This system offers user control over a few key parameters to produce desired feature characteristics. In addition to lateral and axial positioning, the parameters controlled include incident intensity and write speed. Potential substrates require varying doses of laser radiation to reach their respective patterning thresholds making power adaptability paramount [20, 21]. The laser source is adjustable from 0.0–2.7 W, however, exposure can be further modified by adjusting the frame rate of the holograms displayed to dictate the write speed.
4. Substrate selection and preparation
Norland NOA 63, an ultraviolet (UV) curing adhesive with optimum sensitivity in the 350–400 nm range, was the photopolymer selected for patterning. The sensitivity of the adhesive lies outside the wavelength of the laser (at 500–600 nm the material allows 99% transmission) permitting intensity-based threshold processing. In other words, the adhesive polymer will not crosslink/cure unless a minimum laser intensity is applied, resulting in 3D spatial specificity.
The following procedures were used to prepare each sample. The photopolymer was applied directly to the surface of a coverslip in the form of a droplet and allowed to expand to equilibrium. Pattern transfer was observed via the CCD camera in realtime as the sample was exposed to the SLM-modulated laser beam. After transfer had completed, non-crosslinked adhesive was removed by washing with pure methanol. Nitrogen was used to dry the sample after washing.
Both a standard scanning electron microscope (SEM) and environmental scanning electron microscope (ESEM) were used to view the resulting structures. The ESEM enables imaging of nonconductive substrates without requiring a metal coating, but provides lower resolution images. The standard SEM provides much higher resolution, but requires a metal coating to reduce spatial charging. The polymer structures were first imaged using the ESEM and then coated with 2 nm of chromium and 10 nm of gold using a metal evaporator for SEM imaging.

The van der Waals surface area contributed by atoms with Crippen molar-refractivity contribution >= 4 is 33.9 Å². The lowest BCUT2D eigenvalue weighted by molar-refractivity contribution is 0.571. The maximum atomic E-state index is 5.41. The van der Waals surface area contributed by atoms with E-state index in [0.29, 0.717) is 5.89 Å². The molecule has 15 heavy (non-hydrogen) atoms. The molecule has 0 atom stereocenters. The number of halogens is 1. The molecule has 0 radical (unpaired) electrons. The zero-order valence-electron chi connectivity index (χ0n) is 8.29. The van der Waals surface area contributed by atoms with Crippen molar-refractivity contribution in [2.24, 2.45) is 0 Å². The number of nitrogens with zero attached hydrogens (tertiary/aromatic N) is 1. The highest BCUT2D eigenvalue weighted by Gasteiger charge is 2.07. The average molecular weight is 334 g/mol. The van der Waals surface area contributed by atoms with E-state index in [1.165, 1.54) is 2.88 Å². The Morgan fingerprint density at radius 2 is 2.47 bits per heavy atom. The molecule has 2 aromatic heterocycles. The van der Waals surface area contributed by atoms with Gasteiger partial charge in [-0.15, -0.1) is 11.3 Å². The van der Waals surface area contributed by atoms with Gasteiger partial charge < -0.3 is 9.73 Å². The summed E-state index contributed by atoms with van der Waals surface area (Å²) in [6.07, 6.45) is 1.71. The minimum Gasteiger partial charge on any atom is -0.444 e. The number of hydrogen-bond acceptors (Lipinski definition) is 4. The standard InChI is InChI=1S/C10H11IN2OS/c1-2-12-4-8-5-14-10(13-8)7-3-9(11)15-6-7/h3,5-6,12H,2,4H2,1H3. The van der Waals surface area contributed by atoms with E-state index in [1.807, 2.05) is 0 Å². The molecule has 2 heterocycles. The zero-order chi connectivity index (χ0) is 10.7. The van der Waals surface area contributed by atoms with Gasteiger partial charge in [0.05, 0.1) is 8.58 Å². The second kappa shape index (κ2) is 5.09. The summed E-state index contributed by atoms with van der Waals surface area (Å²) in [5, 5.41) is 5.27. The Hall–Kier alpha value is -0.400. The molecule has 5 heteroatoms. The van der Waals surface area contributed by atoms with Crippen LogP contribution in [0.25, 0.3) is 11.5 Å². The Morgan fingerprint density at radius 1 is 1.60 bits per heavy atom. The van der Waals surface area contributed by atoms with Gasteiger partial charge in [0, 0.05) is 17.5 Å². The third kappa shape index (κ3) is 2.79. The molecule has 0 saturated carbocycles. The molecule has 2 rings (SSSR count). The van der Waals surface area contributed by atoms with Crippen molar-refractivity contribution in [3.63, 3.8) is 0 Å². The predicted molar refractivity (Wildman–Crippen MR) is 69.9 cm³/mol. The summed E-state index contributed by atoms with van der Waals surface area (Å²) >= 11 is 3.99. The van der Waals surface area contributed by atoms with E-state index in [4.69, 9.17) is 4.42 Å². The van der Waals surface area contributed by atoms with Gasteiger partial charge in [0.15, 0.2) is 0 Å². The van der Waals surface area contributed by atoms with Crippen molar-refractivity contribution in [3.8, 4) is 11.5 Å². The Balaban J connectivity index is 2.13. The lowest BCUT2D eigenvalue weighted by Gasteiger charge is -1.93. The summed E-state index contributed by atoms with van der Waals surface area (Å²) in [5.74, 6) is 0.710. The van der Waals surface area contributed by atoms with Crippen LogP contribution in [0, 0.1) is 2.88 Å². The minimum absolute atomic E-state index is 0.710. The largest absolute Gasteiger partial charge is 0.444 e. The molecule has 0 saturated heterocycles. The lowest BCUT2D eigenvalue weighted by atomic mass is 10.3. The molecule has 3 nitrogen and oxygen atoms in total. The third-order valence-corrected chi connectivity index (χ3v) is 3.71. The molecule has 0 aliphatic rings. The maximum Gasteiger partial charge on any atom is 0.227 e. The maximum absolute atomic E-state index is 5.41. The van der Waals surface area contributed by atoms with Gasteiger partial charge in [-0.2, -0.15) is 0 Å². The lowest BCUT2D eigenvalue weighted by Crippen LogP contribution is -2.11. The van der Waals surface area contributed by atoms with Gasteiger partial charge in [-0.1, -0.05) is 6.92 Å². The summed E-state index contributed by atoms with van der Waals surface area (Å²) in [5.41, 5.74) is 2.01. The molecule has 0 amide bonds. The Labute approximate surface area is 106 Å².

5. Results and discussion
As stated previously, the Gerchberg-Saxton algorithm is capable of creating several focal points simultaneously. Figure 4 demonstrates the ability to make from 1 to 266 points by phase modulating a single source beam. The number of focal points that could be used for patterning, however, was limited by source laser power, the diffraction efficiency of the SLM, and the field of view of the objective. Because the presented process relies on a threshold effect, a minimum intensity must be overcome at each focal point to cure the substrate. For the optical setup presented, four focal points could be derived from the source beam and used to create structures in the Norland adhesive. The diameter of each focal point was 0.9 μm (Fig. 4. The height of a single cured layer of substrate revealed the depth of focus to be ~1.7 μm for the patterning system.
Using these parameters, four square pyramid structures were constructed in the CAD design environment. The pyramids were designed with side lengths of 10, 8, 6, 4, and 2 μm respectively. The prescribed heights of the pyramids were 10 μm. The four pyramids were written simultaneously using a single beam propagated from the proper series of phase holograms. The laser intensity was set to 2.0 W and the holograms writing the pyramids were displayed at 2 frames-per-second. The parameters were chosen based on past experience with this particular laser and material.
The pyramid structures required 2138 individual holograms for lithography resulting in a write time of 17.8 minutes. Screen shots and a video (Fig. 5 (Media 1).) were taken using the bright-field microscope to show the completion of each layer. We note the contrast change in the microscope images with the addition of each layer, an effect present due to the increased focal length resulting from building axially.
Examining the results, the desired structures were successfully transferred to the Norland adhesive. The average side length and height of each pyramid was ≫10 μm, in agreement with CAD design. Comparison of the ESEM images and SEM images (Fig. 6.) provided verification that metal evaporation did not alter the final structures. The higher resolution SEM images highlight the distinct layers of the square pyramidal structures.
In this paper we have shown that spatial light modulators can be effective tools for arbitrary three dimensional laser-based parallel micro-manufacturing. Although there are many techniques currently implemented to produce 3D structures, limitations exist in the type of substrates, pattern intricacy, and parallel processing capabilities. The system presented combines the aforementioned characteristics while providing an user-accessible interface based in SolidWorks and MATLAB. Further optimization of DMHL will result in improved resolution and parallelization thereby expanding the capabilities and application of this technique.